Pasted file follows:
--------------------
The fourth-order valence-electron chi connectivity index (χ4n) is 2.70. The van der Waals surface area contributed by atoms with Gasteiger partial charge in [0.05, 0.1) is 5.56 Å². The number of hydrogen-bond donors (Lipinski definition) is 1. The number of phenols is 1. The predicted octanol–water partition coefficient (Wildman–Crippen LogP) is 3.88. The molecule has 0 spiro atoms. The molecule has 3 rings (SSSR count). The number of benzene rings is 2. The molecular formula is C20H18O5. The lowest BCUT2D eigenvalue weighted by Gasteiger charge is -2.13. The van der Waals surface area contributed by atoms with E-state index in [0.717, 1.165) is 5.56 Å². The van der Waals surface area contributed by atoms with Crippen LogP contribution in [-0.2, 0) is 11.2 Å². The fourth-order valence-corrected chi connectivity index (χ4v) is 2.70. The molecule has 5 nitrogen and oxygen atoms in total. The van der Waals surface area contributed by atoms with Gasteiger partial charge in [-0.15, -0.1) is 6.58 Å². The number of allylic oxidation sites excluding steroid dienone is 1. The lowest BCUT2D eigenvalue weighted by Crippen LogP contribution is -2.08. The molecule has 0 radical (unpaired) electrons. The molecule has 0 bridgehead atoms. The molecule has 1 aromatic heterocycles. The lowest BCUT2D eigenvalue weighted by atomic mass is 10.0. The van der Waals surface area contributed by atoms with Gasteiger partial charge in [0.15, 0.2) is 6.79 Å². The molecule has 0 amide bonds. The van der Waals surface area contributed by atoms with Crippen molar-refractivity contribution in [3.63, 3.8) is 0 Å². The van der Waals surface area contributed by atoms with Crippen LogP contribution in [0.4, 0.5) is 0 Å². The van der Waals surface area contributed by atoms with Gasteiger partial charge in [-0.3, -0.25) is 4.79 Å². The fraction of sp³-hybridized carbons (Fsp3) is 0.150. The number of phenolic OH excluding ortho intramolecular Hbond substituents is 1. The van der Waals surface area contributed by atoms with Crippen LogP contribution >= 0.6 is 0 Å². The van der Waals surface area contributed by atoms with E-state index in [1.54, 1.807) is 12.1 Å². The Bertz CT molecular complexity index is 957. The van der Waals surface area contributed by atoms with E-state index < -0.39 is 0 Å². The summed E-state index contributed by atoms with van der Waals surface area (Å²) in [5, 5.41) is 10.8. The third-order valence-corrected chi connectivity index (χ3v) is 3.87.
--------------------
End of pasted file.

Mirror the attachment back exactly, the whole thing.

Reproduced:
The fourth-order valence-electron chi connectivity index (χ4n) is 2.70. The van der Waals surface area contributed by atoms with Gasteiger partial charge in [0.05, 0.1) is 5.56 Å². The number of hydrogen-bond donors (Lipinski definition) is 1. The number of phenols is 1. The predicted octanol–water partition coefficient (Wildman–Crippen LogP) is 3.88. The molecule has 0 spiro atoms. The molecule has 3 rings (SSSR count). The number of benzene rings is 2. The molecular formula is C20H18O5. The lowest BCUT2D eigenvalue weighted by Gasteiger charge is -2.13. The van der Waals surface area contributed by atoms with E-state index in [0.717, 1.165) is 5.56 Å². The van der Waals surface area contributed by atoms with Crippen LogP contribution in [-0.2, 0) is 11.2 Å². The fourth-order valence-corrected chi connectivity index (χ4v) is 2.70. The molecule has 5 nitrogen and oxygen atoms in total. The van der Waals surface area contributed by atoms with Gasteiger partial charge in [-0.15, -0.1) is 6.58 Å². The number of allylic oxidation sites excluding steroid dienone is 1. The lowest BCUT2D eigenvalue weighted by Crippen LogP contribution is -2.08. The molecule has 0 radical (unpaired) electrons. The molecule has 0 bridgehead atoms. The molecule has 1 aromatic heterocycles. The lowest BCUT2D eigenvalue weighted by atomic mass is 10.0. The van der Waals surface area contributed by atoms with Gasteiger partial charge in [0.15, 0.2) is 6.79 Å². The molecule has 0 amide bonds. The van der Waals surface area contributed by atoms with Crippen molar-refractivity contribution in [3.63, 3.8) is 0 Å². The van der Waals surface area contributed by atoms with Crippen LogP contribution in [0.4, 0.5) is 0 Å². The van der Waals surface area contributed by atoms with Gasteiger partial charge in [-0.3, -0.25) is 4.79 Å². The fraction of sp³-hybridized carbons (Fsp3) is 0.150. The number of phenolic OH excluding ortho intramolecular Hbond substituents is 1. The van der Waals surface area contributed by atoms with Crippen LogP contribution >= 0.6 is 0 Å². The van der Waals surface area contributed by atoms with E-state index in [1.54, 1.807) is 12.1 Å². The Bertz CT molecular complexity index is 957. The van der Waals surface area contributed by atoms with E-state index < -0.39 is 0 Å². The summed E-state index contributed by atoms with van der Waals surface area (Å²) in [5, 5.41) is 10.8. The third-order valence-corrected chi connectivity index (χ3v) is 3.87.